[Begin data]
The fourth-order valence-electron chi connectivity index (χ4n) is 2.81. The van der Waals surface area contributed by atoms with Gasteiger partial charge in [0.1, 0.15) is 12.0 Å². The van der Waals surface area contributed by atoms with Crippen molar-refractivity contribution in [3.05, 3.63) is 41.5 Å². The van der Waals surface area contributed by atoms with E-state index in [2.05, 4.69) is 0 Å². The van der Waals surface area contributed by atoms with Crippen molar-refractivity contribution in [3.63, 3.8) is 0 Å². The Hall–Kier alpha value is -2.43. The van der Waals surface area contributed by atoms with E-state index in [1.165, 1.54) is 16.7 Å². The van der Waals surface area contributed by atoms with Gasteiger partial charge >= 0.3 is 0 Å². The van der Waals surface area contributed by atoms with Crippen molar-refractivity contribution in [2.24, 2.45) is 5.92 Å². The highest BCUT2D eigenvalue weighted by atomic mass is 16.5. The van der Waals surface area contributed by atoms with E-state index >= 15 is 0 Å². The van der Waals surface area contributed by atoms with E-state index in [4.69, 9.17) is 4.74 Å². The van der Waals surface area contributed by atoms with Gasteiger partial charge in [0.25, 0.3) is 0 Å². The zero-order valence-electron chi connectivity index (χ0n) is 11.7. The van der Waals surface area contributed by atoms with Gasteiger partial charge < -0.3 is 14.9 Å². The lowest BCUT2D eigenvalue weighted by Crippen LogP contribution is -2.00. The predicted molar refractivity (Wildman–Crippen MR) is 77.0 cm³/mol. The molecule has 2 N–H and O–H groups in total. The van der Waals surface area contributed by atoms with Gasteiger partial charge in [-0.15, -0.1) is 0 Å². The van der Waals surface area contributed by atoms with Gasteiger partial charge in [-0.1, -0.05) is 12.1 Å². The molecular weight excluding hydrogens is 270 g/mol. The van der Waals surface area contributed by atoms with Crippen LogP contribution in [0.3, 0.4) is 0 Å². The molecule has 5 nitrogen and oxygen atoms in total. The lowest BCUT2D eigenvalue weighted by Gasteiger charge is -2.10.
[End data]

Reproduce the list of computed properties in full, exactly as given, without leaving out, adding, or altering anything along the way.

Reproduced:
The fourth-order valence-electron chi connectivity index (χ4n) is 2.81. The van der Waals surface area contributed by atoms with Gasteiger partial charge in [0.1, 0.15) is 12.0 Å². The van der Waals surface area contributed by atoms with Crippen molar-refractivity contribution in [3.05, 3.63) is 41.5 Å². The van der Waals surface area contributed by atoms with E-state index in [2.05, 4.69) is 0 Å². The van der Waals surface area contributed by atoms with Crippen molar-refractivity contribution in [3.63, 3.8) is 0 Å². The Hall–Kier alpha value is -2.43. The van der Waals surface area contributed by atoms with E-state index in [1.165, 1.54) is 16.7 Å². The van der Waals surface area contributed by atoms with Gasteiger partial charge >= 0.3 is 0 Å². The van der Waals surface area contributed by atoms with Crippen molar-refractivity contribution in [2.24, 2.45) is 5.92 Å². The highest BCUT2D eigenvalue weighted by atomic mass is 16.5. The van der Waals surface area contributed by atoms with E-state index >= 15 is 0 Å². The van der Waals surface area contributed by atoms with E-state index in [4.69, 9.17) is 4.74 Å². The van der Waals surface area contributed by atoms with Gasteiger partial charge in [0.25, 0.3) is 0 Å². The zero-order valence-electron chi connectivity index (χ0n) is 11.7. The van der Waals surface area contributed by atoms with Gasteiger partial charge < -0.3 is 14.9 Å². The lowest BCUT2D eigenvalue weighted by Crippen LogP contribution is -2.00. The predicted molar refractivity (Wildman–Crippen MR) is 77.0 cm³/mol. The molecule has 2 N–H and O–H groups in total. The van der Waals surface area contributed by atoms with Gasteiger partial charge in [-0.15, -0.1) is 0 Å². The van der Waals surface area contributed by atoms with Gasteiger partial charge in [-0.1, -0.05) is 12.1 Å². The molecular weight excluding hydrogens is 270 g/mol. The van der Waals surface area contributed by atoms with Crippen LogP contribution in [0.3, 0.4) is 0 Å². The molecule has 5 nitrogen and oxygen atoms in total. The lowest BCUT2D eigenvalue weighted by Gasteiger charge is -2.10.